Kyle Falconer – No Love Songs For Laura | Comments



Still only in my early thirties, Kyle falconer lived enough for three lifetimes. Turning to mercurial fame with The View as he was barely emerging from his teenage years, there was always more to this independent leader than one could imagine. With an almost Catholic taste for music – from vintage soul to pop, indie rock to classic songwriting – he was able to take the Dundee band through time and tides, bypassing continually the obstacles in their path.

Her own life, however, hasn’t always been so easy to navigate. His second solo LP, “No Love Songs For Laura,” deals with addiction and redemption, fatherhood and loss; in many ways his most revealing statement to date, it deals with the profound changes in his life as he turned to music, a continuing fascination with the craft.

As a result, ‘No Love Songs For Laura’ is pleasantly broad. ‘Stress Ball’ channels his passion for ’60s R&B, a hard-hitting track that contains traces of mod icons the Small Faces – it’s also fun, the sound of a beleaguered soul breaking out and tapping into some of its influences trainers. The tight ‘Wait Around’ has a disco feel, exemplifying some of the carefree studio experiments that took place in the Libertines-owned Margate studio.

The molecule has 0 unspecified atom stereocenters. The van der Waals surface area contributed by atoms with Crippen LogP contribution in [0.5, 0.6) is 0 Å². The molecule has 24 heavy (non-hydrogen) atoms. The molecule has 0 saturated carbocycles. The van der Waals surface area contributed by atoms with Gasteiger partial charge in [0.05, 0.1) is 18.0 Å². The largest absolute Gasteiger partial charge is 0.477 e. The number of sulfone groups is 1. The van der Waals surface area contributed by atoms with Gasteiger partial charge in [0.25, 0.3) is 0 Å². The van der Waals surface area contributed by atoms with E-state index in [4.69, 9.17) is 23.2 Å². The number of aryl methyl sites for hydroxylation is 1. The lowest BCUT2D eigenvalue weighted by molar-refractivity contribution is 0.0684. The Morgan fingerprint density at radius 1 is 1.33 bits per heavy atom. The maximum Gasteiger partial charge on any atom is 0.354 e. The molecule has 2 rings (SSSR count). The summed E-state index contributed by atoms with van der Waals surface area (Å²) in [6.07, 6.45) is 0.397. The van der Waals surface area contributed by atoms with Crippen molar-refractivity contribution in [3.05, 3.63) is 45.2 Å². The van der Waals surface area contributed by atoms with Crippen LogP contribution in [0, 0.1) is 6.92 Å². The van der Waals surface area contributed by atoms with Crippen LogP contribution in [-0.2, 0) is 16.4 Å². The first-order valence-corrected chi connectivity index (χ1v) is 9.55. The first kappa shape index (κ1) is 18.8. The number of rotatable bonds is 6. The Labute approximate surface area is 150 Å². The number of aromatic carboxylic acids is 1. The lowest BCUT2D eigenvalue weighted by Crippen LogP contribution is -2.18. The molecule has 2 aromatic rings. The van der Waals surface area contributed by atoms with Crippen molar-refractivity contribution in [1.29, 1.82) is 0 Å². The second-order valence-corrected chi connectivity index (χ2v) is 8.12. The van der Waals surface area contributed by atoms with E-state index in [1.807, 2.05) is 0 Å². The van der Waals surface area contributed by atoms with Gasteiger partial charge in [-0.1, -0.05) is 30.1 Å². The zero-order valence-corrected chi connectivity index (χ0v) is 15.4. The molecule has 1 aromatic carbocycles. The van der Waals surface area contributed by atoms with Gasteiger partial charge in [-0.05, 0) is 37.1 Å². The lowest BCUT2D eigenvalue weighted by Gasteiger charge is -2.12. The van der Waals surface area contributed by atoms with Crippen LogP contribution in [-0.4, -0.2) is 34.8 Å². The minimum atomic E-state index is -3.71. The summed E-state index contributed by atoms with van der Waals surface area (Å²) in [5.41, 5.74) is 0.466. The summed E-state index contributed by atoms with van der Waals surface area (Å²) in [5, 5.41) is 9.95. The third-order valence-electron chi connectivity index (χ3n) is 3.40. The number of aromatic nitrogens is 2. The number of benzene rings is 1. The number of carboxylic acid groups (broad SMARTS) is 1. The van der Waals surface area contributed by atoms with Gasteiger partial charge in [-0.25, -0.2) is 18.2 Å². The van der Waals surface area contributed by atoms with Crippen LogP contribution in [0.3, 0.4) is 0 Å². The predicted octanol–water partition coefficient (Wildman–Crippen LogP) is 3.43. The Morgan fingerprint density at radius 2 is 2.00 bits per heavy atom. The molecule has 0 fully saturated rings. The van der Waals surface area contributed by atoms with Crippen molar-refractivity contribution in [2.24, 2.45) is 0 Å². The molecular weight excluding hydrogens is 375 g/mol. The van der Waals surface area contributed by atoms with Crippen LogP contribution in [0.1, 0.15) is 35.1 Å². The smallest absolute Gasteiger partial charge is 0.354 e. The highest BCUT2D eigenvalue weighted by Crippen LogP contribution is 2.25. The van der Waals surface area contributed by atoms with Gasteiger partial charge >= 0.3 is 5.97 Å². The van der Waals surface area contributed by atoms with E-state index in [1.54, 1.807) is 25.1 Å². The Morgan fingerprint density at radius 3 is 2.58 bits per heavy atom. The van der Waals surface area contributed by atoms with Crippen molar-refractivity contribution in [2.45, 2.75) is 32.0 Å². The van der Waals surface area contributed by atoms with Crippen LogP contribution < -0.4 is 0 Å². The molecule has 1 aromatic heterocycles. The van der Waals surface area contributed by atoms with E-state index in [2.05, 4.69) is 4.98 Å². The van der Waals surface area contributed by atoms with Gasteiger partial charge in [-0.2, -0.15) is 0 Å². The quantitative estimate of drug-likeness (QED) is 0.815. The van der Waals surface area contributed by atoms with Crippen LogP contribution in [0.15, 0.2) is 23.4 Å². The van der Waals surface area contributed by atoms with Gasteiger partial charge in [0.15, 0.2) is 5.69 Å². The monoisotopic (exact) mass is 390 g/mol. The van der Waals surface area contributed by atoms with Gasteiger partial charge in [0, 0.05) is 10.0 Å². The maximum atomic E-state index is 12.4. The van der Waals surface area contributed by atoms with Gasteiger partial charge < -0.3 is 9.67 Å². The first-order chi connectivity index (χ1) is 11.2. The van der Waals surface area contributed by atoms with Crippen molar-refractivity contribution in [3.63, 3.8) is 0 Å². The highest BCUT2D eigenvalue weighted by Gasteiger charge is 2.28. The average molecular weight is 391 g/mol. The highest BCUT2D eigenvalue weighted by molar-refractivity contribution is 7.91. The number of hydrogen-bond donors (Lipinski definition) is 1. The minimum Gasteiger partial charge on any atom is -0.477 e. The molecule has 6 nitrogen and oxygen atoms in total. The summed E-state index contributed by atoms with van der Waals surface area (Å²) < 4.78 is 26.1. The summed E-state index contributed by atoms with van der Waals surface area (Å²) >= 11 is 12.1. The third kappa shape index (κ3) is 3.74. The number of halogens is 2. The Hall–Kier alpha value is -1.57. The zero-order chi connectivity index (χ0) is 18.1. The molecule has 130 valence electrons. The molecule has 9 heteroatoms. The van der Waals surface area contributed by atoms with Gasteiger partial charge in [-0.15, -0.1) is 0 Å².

Yet it is also a very revealing record. The title track “Laura” deals with Kyle’s experiences in rehab and alludes to the stabilizing factor fatherhood gave to his life. Conversely, “Mother” deals with loss; Kyle’s mother passed away when he was just 21, and this candid writing has a heartbreaking sense of childlike innocence.

With Kyle and producer Frankie Sigarusa playing each instrument themselves, there is a cheerful sense of experimentation at work here. As a result, however, not everything falls out – “Rake It In” perhaps is a bit bright, for example, and lacks the indie bite that made The View’s debut album such a defining moment for the band.

But maybe it is rude. Kyle Falconer has found a balance in his life and – maybe – a little bit of happiness too. God knows he deserved it.


Words: Robin murray

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